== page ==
|Part of the sercret of success in life is to eat what you like and let the food fight it out inside. - Mark Twain|
RFE/RL NEWSLINE Vol. 1, No. 176, Part II, 10 December 1997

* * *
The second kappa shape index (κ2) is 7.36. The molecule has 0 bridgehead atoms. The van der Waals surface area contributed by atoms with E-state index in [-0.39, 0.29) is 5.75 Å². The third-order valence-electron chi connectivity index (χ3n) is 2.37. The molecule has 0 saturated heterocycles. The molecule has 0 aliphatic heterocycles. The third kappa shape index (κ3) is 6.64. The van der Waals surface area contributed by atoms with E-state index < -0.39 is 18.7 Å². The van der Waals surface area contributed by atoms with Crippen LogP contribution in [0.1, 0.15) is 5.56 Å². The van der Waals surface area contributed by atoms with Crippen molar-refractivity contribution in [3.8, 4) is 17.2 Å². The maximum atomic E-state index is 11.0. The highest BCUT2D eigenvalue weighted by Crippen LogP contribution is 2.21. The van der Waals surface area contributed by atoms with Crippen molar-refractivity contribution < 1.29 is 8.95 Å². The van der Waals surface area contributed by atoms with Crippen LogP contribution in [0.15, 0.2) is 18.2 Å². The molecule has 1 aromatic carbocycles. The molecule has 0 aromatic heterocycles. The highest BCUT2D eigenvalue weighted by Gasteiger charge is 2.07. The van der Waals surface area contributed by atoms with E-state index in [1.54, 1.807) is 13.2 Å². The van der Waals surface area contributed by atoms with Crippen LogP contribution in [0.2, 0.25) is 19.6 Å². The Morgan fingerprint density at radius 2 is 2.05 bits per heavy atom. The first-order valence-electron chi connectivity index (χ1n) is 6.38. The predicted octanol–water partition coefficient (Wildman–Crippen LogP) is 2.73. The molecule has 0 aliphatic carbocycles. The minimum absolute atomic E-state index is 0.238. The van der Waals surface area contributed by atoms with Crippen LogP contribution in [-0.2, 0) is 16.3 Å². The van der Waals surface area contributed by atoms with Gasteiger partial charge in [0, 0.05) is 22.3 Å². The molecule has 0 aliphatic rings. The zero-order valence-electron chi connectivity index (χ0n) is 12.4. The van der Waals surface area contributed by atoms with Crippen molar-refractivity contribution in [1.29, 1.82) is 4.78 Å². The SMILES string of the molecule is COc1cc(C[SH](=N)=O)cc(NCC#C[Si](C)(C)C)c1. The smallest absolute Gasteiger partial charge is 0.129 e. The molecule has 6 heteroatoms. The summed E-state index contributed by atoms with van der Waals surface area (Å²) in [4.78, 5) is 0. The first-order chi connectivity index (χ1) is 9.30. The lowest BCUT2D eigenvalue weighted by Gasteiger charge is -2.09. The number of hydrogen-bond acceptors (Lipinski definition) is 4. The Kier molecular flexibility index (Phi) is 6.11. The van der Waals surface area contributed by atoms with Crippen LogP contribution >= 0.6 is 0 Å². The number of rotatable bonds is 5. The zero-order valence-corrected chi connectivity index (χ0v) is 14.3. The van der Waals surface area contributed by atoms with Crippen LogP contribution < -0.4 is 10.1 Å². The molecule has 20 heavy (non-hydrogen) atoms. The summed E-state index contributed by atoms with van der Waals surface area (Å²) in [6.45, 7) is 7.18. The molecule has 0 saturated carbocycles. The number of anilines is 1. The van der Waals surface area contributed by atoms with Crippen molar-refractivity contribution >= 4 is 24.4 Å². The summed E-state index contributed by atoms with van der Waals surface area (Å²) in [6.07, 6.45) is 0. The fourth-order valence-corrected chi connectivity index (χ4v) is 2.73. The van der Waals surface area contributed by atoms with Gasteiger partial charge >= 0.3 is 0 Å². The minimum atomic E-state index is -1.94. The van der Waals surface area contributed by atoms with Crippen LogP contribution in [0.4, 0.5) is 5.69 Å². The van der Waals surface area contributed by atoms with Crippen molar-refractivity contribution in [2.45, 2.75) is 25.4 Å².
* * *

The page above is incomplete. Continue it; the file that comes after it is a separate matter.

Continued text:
A daily report of developments in Eastern and Southeastern Europe, Russia, the Caucasus and Central Asia prepared by the staff of Radio Free Europe/Radio Liberty. This is Part II, a compilation of news concerning Central, Eastern, and Southeastern Europe. Part I covers Russia, Transcaucasia and Central Asia and is distributed simultaneously as a second document. Back issues of RFE/RL NewsLine and the OMRI Daily Digest are online at RFE/RL's Web site: http://www.rferl.org/newsline xxxxxxxxxxxxxxxxxxxxxxxxxxxxxxxxxxxxxxxxxxxxxxxxxxxxxxxx Headlines, Part II * HAVEL CRITICIZES KLAUS WITHOUT NAMING HIM * SERBS LEAVE BOSNIA CONFERENCE * ETHNIC HUNGARIANS SUSPEND PARTICIPATION IN ROMANIAN GOVERNMENT * End Note: UKRAINE IS OUT OF CAPITAL MARKETS: WAS IT PUSHED? xxxxxxxxxxxxxxxxxxxxxxxxxxxxxxxxxxxxxxxxxxxxxxxxxxxxxxxx EAST-CENTRAL EUROPE UKRAINIAN PARLIAMENT PREPARES FOR NO CONFIDENCE VOTE. The Verkhovna Rada voted on 9 December to prepare a resolution of no confidence in the government, Ukrainian media reported. 242 of the 450 deputies voted for the resolution that was proposed by the Socialist and Agrarian factions. If the parliament passes a resolution of no confidence, the government must resign, but the president has the final say on whether it has to leave office. PG UKRAINE'S FINANCE MINISTER CONFIDENT ABOUT FUTURE. Finance minister Igor Mityukov told Itar-Tass on 9 December that the National Bank of Ukraine has sufficient reserves to cope with financial challenges in the immediate future. He said that Kyiv's most important task is to adopt an austerity budget that reduces both state expenditures and state borrowing. In the same interview, Mityukov said that Ukraine hoped Russia would participate in Ukraine's privatization effort and thus inject new funds into the country. PG ESTONIA MAY REGISTER ILLEGAL RESIDENTS. The Estonian cabinet on 9 December approved a measure which, if the parliament agrees, would allow currently illegal residents to obtain residence permits after registering with the authorities, BNS reported. Under the terms of the draft bill, the illegal resident must have arrived in Estonia before July 11, 1990, and then must register with the authorities. Tallinn estimates that there are some 50,000 such people at the present time. PG LATVIAN PM BOWS TO FACTIONS, DROPS CHALLENGE TO GOVERNMENT. Prime Minister Guntars Krasts said on 9 December that he would bow to the current coalition partners and drop his plans to try to reform the current government, BNS reported. Instead, he indicated that he would seek to improve discipline among the current ministers. But this may not be the end of the matter. Krasts said that "it is the first time when I'm left alone, and I hope it is the last such occasion. Should similar situations occur again, I won't see any possibility of continuing in the post." PG LATVIAN GOVERNMENT APPROVES DRAFT BORDER ACCORD WITH RUSSIA. The Latvian cabinet has approved the draft border agreement with Russia, foreign minister Valdis Birkavs told BNS on 9 December. He said that Riga would inform Russia about this decision and seek agreement on a venue for signing the document. PG HAVEL CRITICIZES KLAUS WITHOUT NAMING HIM . . . In a televised "state of the nation" speech before both houses of parliament on 10 December, President Vaclav Havel harshly criticized outgoing premier Vaclav Klaus, though he refrained from naming him. Havel said it was pointless to name names, but "some deserve blame more than others." He said that "fascinated by our macro-economic data, we ... disregarded the rules of the game, the rule of law, the moral order behind that system of rules." He said there was a "cloak of liberalism without adjectives" that concealed what in fact was a "Marxist- like conception of base and superstructure." Havel said that "morality, decency and solidarity" had been left to "the superstructure" and were "slightly derided as a mere 'seasoning'--until we found there was nothing left to season," CTK reported. MS . . . AND KLAUS REJECTS CRITICISM. Reacting to Havel's speech, which was greeted by a standing ovation by almost all those present, Klaus told journalists the president showed a "deep failure to understand the functioning of a market economy and a free society eight years after the fall of communism." He said Havel wanted to take the country back to "a third way" between capitalism and communism. He also said Havel's speech had been "confrontational" and accused him of "inflaming the situation rather than calming it down." He added that he considered the speech "a challenge, and I am ready to continue to search for a constructive solution to our situation," Reuters and AFP reported. MS CZECH, SLOVAK FOREIGN MINISTERS POSTPONE MEETING. A meeting between Czech Foreign Minister Jaroslav Sedivy and his Slovak counterpart Zdenka Kramplova has been postponed indefinitely, a spokesman for the Czech Foreign Ministry said on 10 December. The meeting was scheduled to take place on 12 December in the western Slovak spa resort of Trencianske Teplice. No reason was offered for the postponement but CTK, citing "reliable sources," said it was likely the meeting had been cancelled because of the derogatory remarks made by Prime Minister Vladimir Meciar about Havel (See "RFE/RL Newsline," 8 December 1997). Bratislava's reply to a protest note from Prague was regarded by the Czech officials as unsatisfactory. CTK also reported that outgoing Justice Minister Vlasta Parkanova postponed her trip to Slovakia, where she was due to meet her Slovak counterpart Josef Liscak. A Justice Ministry spokesman said the cancellation was due to the resignation of the Czech government. MS ... WHILE SLOVAKIA POSTPONES HUNGARIAN VISIT. Slovakia has postponed a one-day visit by Hungarian Minister of Defense Gyorgy Keleti, scheduled for 10 December, Hungarian media reported on the same day. A Defense Ministry official in Bratislava said the visit would be rescheduled for early next year. No explanation for the postponement was offered but the daily "Nepszabadsag," citing anonymous sources, says Slovak Defense Minister Jan Sitek would like to host Keleti as lavishly as he was hosted in Budapest during his visit there earlier this year. This would have been impossible with only half a day programmed for the event. Keleti and Sitek were to sign two treaties, one on confidence building and the other on the joint use of air space. MS HUNGARIAN PARLIAMENT APPROVES 1998 BUDGET. The parliament approved the 1998 budget on 9 December. The vote was 209 in favor, 65 against, and two abstentions. The budget provides for a deficit of 419 billion forints ($2.1 billion), which is 4.4 percent of the GDP, Hungarian media reported. Economic growth is expected to be 3-4 percent. In separate news, the parliament elected Arpad Kovacs, chairman of the board of the State Privatization and Holding Company, as president of the State Audit Office for a period of 12 years. MSZ SOUTHEASTERN EUROPE SERBS LEAVE BOSNIA CONFERENCE. Yugoslav delegate Dragomir Vucicevic walked out of the international Bonn conference on Bosnia on 10 December to protest plans to include references to Kosovo in the session's final documents. Republika Srpska President Biljana Plavsic and Bosnian Serb hard-line leader Momcilo Krajisnik also left the conference. The previous day, Vucicevic demanded that Kosovo and Sandzak be excluded from the conference's agenda because they are "internal questions" of his country. Vucicevic added that Belgrade might "distance itself" from the conference and its final documents if Belgrade's wishes are not respected. The Kosovo Albanians and Sandzak Muslims, for their parts, feel that the only way to change Yugoslav President Slobodan Milosevic's repressive policies toward his ethnic minorities is for the international community to put pressure on him. PM OUTSIDE FORCE THE KEY IN BOSNIA. Most participants at the Bonn meeting agreed on 9 December that the presence of foreign peacekeepers and the application of political and economic pressure have been decisive in restoring peace and stability to the region (see "RFE/RL Newsline," 9 December 1997). Speakers also said, however, that progress in implementing the Dayton agreement has been very slow. A U.S. diplomat pointed out that much of the problem stems from the fact that the people who began and fought the war are still in power. Also in Bonn, the Muslim, Serbian, and Croatian members of the joint presidency agreed under international pressure on a common citizenship, passport, and council of ministers. Parliament must still approve the measure. PM ALBANIA'S MILO WARNS OF "SECOND BOSNIA." Albanian Foreign Minister Paskal Milo said during a visit to Moscow on 9 December that the situation in Kosovo has become "rather explosive," Interfax reported. He said the province might turn into "another Bosnia in the Balkans unless the key rights of the Kosovo population are fulfilled." His host, Russian Foreign Minister Yevgenii Primakov, said that Russia opposes Kosovar separatism and believes that "Kosovo is Yugoslav territory." He nonetheless urged the Belgrade authorities to take "a number of steps in order to democratize the situation there [in Kosovo] and give local residents the opportunity to defend their interests." PM SERBIA'S SESELJ EXPECTS TO WIN PRESIDENCY. The Serbian Radical Party's Vojislav Seselj said in Belgrade on 9 December that he expects to win the 21 December presidential runoff, BETA news agency reported. Seselj argued that Milan Milutinovic, his Socialist opponent, peaked in the first round. Seselj said that votes cast for other candidates in the first round will go to him in the second (see "End Note," "RFE/RL Newsline," 9 December 1997). Vuk Draskovic, who came in third in the first round, has, however, urged his supporters to boycott the runoff. PM MONTENEGRO'S DJUKANOVIC WANTS COOPERATION WITH HAGUE. Montenegrin President-elect Milo Djukanovic said in Podgorica on 9 December that U.S. President Bill Clinton's decision to keep sanctions on federal Yugoslavia for another year proves that Milosevic's policies are responsible for the country's continuing isolation (see "RFE/RL Newsline," 9 December 1997). Djukanovic added that Yugoslav leaders must recognize that cooperation with international institutions, especially with the Hague-based war crimes tribunal, is a matter of top state interest. He added that Montenegro will do all it can to move federal policy in that direction, an RFE/RL correspondent reported from Podgorica. PM PHONE LINES UP BETWEEN YUGOSLAVIA, BOSNIA. Serbian authorities restored direct-dial telephone links between federal Yugoslavia and the mainly Muslim and Croat Bosnian federation on 9 December. Spokesmen for Yugoslav Posts and Telecommunications said in Belgrade that the telephone system of the Republika Srpska will continue to be an integral part of the Yugoslav one. PM NATO WON'T LET WAR CRIMINAL TURN SELF IN. Dutch NATO peacekeepers in central Bosnia refused in July to let Miroslav Bralo surrender because he was not on their list of indicted war criminals, the "Washington Post" reported on 9 December. Once the Hague-based tribunal subsequently asked NATO to arrest Bralo at home, the peacekeepers refused. Bralo is a self-confessed war criminal who committed atrocities against Muslims in 1993. A senior U.S. official called the affair "a minor blip on the screen." A spokesman for the war crimes tribunal, however, said that the Bralo case is part of a pattern in which, "when push comes to shove [regarding catching war criminals], NATO runs into a corner and cries." PM CROATIAN OPPOSITION WANTS VAT CUT. Social Democratic deputies introduced a bill in parliament on 9 December to exclude food, medicines, children's clothes, books, and educational materials from the new VAT, an RFE/RL correspondent reported from Zagreb (see "RFE/RL Newsline," 2 December 1997). The bill also called for cutting the VAT on taxable goods from 22 to 15 percent. PM TOP ALBANIAN COURT FILES CHARGES AGAINST PARLIAMENT SPEAKER. Five judges of the constitutional court, who were appointed during the former government of President Sali Berisha, filed criminal charges against Social Democratic parliamentary speaker Skender Gjinushi on 9 December. They charge Gjinushi with slander, claiming that he said in parliament on 7 December that "the constitutional court of [Chief Justice] Rustem Gjata has broken the rules and serves foreign interests." On the same day, Gjinushi charged that the judges misquoted him. He claimed that he only said that government policies in the first half of the year under Berisha "served [to promote] the destruction and destabilization of Albania. And a part of the Constitutional Court took decisions in line with that policy and hence has served the same goal," "Koha Jone" reported. FS ALBANIA INVESTIGATES RAMPANT SMUGGLING. The state prosecutor's office on 9 December set up a special team to investigate dealings in contraband. Prosecutor General Arben Rakipi said that the specialists will reopen investigations into every case of smuggling that police could not earlier solve for lack of evidence, "Koha Jone" reported. Rakipi expressed hopes that the new group will also be able to crack down on corruption among police and customs officials (see "RFE/RL Newsline" 9 December 1997). FS ETHNIC HUNGARIANS SUSPEND PARTICIPATION IN ROMANIAN GOVERNMENT... The Hungarian Democratic Federation of Romania (UDMR) on 10 December announced it has suspended its participation in Victor Ciorbea's coalition cabinet, RFE/RL's Bucharest bureau reported. The decision followed the vote in the Senate on the government regulation that amended the 1995 Education Law. Representatives of the National Peasant Party Christian Democratic (PNTCD) voted in favor of opposition amendments, limiting the teaching of Romanian language with special manuals for national minorities to grades I-IV, instead of all school grades, as provided in the regulations. PNTCD senators also supported an amendment that forbids separate universities of the national minorities. They also supported forbidding separate minority sections in existing universities, which the 1995 law permitted. The UDMR said this was in breach of a protocol of 3 December, signed before the reshuffle of the cabinet. MS ... AND INTER-ETHNIC TENSION RISES IN TRANSYLVANIA. Police are guarding an orphanage in the Transylvanian town of Odorheiul Secuiesc run by Greek- Catholic nuns and the local government council is threatening to resign, the media in Romania reported on 9-10 December. The police were deployed at the orders of government secretary general Remus Opris, after he visited the town on 10 December. The local council is suspecting that the orphanage will serve as a means to bring about the "Romanization" of the town, which is inhabited by Hungarian Szeklers (see "RFE/RL Endnote, 15 August 1997). Earlier on 10 December, the local mayor refused to allow a truck that brought furniture to the orphanage to unload. The locks that were placed at the mayor's order on the building were dismantled. The UDMR protested the measure, saying matters should be left to the decision of a court of justice. MS MONARCHY AGAIN TROUBLING ROMANIAN POLITICS. Premier Victor Ciorbea has summoned Minister of Culture Ion Caramitru, Information Minister Sorin Botez and Agriculture Minister Dinu Gavrilescu, demanding that they clarify a declaration they signed in support of the return of a constitutional monarchy, Romanian media reported. Earlier on 9 December, a press release of President Emil Constantinescu's office said the ministers, like any other Romanian citizens, had a right to express their views, but once they have taken an oath on the Constitution, they must respect its provisions. The presidential press release said the three ministers must "opt between the freedom of expressing their opinion and their ministerial obligations under the constitution." MS WORLD BANK APPROVES LOAN TO ROMANIA. The World Bank on 10 December approved a $25.5 million loan to support Romania's privatization program, Romanian television reported. Citing a World Bank release, Reuters said "the money will be used to consolidate economically inefficient farms and to facilitate the operation of the land market necessary for a market-based economy." In other news, several hundred journalists on 10 December marched in Cluj to protest legislation making libel a criminal offense punishable by large fines and imprisonment. The protest came after a local newspaper was fined for allegedly slandering the town's nationalist mayor, Gheorghe Funar. MS POLISH PRESIDENT IN MOLDOVA. Aleksander Kwasniewski on 10 December began a two-day visit to Moldova, the RFE/RL Chisinau bureau reported. He met his Moldovan counterpart Petru Lucinschi, the chairman of the parliament Dumitru Motpan and leaders of the parliamentary factions. Lucinschi said Poland was for Moldova a "model for the transition to a market economy." He said Poland's road to market reforms started a long time ago. "We are only half-way on this road and need the Polish experience." Kwasniewski assured the Moldovans of Warsaw's support for finding a peaceful solution to the Transdniester conflict. He also said Poland was interested in further developing its commercial ties with Moldova and was ready to share its experience with Chisinau. Trade between the two countries has grown by 50 percent in 1997 in comparison with 1996. The two sides are to sign accords on cooperation in transportation and cultural affairs. MS MOLDOVAN SUPREME COURT RULES AGAINST BESSARABIAN METROPOLITAN CHURCH. The Moldovan Supreme Court on 10 December turned down the appeal of the Bessarabian Metropolitan Church against the government's refusal to register it. The Chisinau Court of Appeal ruled in August that the government should register the church, which is subordinated to the Bucharest patriarchate, saying it could co-exist with the Moldovan Orthodox Church, which is subordinated to the Moscow patriarchate. The Supreme Court ruled that the Bessarabian church had not appealed against the government's refusal to register it within the time specified by the letter of the law. Parliament deputy Vlad Cubreacov, who represented the Bessarabian Church in court, said the grounds for the rejection were unjustified and emphasized that the appeal would not have been heard by the Court of Appeals if the church had really failed to respect the legal provisions. Cubreacov said the Bessarabian Church would now appeal to the European Court for Human Rights. MS TRANSDNIESTER SEPARATISTS DENY ENTRY TO INSPECTION TEAM. Transdniestrian border guards on 10 December blocked a team of military observers from the U.S., France and Germany from entering the territory, BASA-press and ITAR-TASS reported. The team was to carry out an inspection of the Russian contingent stationed in Bendery- Tighina, in line with the CFE treaty. The team was accompanied by Moldovan Defense Ministry officers. The guards said the entry of the Moldovans was not "coordinated in advance." The international team refused to proceed without the officers and returned to Chisinau. In other news, committees of the State Duma on 10 December began debating the Russian-Moldovan basic treaty, initialed in 1990. A delegation of the Transdniester Supreme Soviet is attending the debates, but the State Duma has not invited a Moldovan parliamentary delegation to attend. MS UKRAINE IS OUT OF CAPITAL MARKETS: WAS IT PUSHED? by Robert Lyle Ukraine has decided to stay out of world capital markets until sometime in the next year, but the question in global financial circles is whether Kyiv was pushed back by the International Monetary Fund or stepped back on its own volition as a prudent business decision. The question is being asked by international investors who are reassessing the countries where they have money in the wake of the Asian financial crisis. This is one of the normal ripple effects of any financial crisis and the investors who are re-examining their investments say it could make a difference if Kyiv is still dependent on the IMF to keep out of trouble or is beginning to make some of these choices on its own. The Financial Times newspaper last week said it was the IMF which brought a halt to Ukraine's plans to issue several hundred million dollars in Eurobonds, but denominated in Ukrainian hryvnya. To protect foreign investors from devaluation of the hryvnya, the bonds were being designed with a special feature that protected the purchaser, but left Ukraine open to a large risk of very high costs. The IMF refused to comment in any way on the story, but a spokeswoman for the Ukrainian embassy in Washington said it wasn't the IMF at all, it was the Kyiv government which had stopped. She said Finance Minister Ihor Mityukov last week announced the postponement of all Ukrainian operations in international financial markets, including both Eurobonds and Samarai (Asian) bonds, because costs were just too high. One byproduct of the Asian financial crisis has been a sharp rise in the interest rates developing and emerging market countries must pay to borrow money globally. Russia has suffered a particularly large outflow of money as foreign investors began withdrawing from government bonds and notes. Moscow was forced to raise its rates significantly in the past week to prevent the situation from getting worse even as it began talking with major global commercial banks about loans totaling around 2,000 million dollars to help the country get through the current difficulties. Ukraine had been much slower getting into global bond and note markets, but had intended to begin issuing bonds first on Asian, and then on European and North American markets. Sources in global securities markets say the Ukrainian government may also have acted to keep its sovereign credit ratings secret. Kyiv got its ratings from the three private firms which make the ratings world-wide -- IBCA, Standard & Poors, and Moodys -- early last week, but declined to reveal them. Since most countries are anxious to have their ratings known, the suspicion is the ratings are much lower than was expected and lower than that of neighboring countries. The sovereign credit ratings are necessary before any country can sell bonds or government notes on capital markets in other countries. While the IMF would not comment, market sources said the advice sounded like something the fund would say in Ukraine's situation. When it agreed to release two monthly tranches totaling about 103 million dollars from Ukraine's stand-by loan, the fund said it was releasing the drawing because of Kyiv's "renewed commitment to speed up structural reforms, particularly in the areas of privatization and deregulation." The fund also praised Ukrainian authorities for moving quickly to increase interest rates and reserve requirements to contain pressures on the foreign exchange market during the Asian crisis. But they said it was important the country preserve the gains that had been achieved, and that would mean, importantly, keeping borrowing costs within bounds. The experts point out that while the feature the financial firm Merrill Lynch was designing into the bonds would expose Kyiv to the possibility of unexpected high costs, it would have been a feature necessary to attract foreign investors in current market conditions. Whether Kyiv jumped or was pushed will not be as important after the markets see how Ukraine does handle itself when it decides to go back into the world capital markets. xxxxxxxxxxxxxxxxxxxxxxxxxxxxxxxxxxxxxxxxxxxxxxxxxxxxxxxx Copyright (c) 1997 RFE/RL, Inc. 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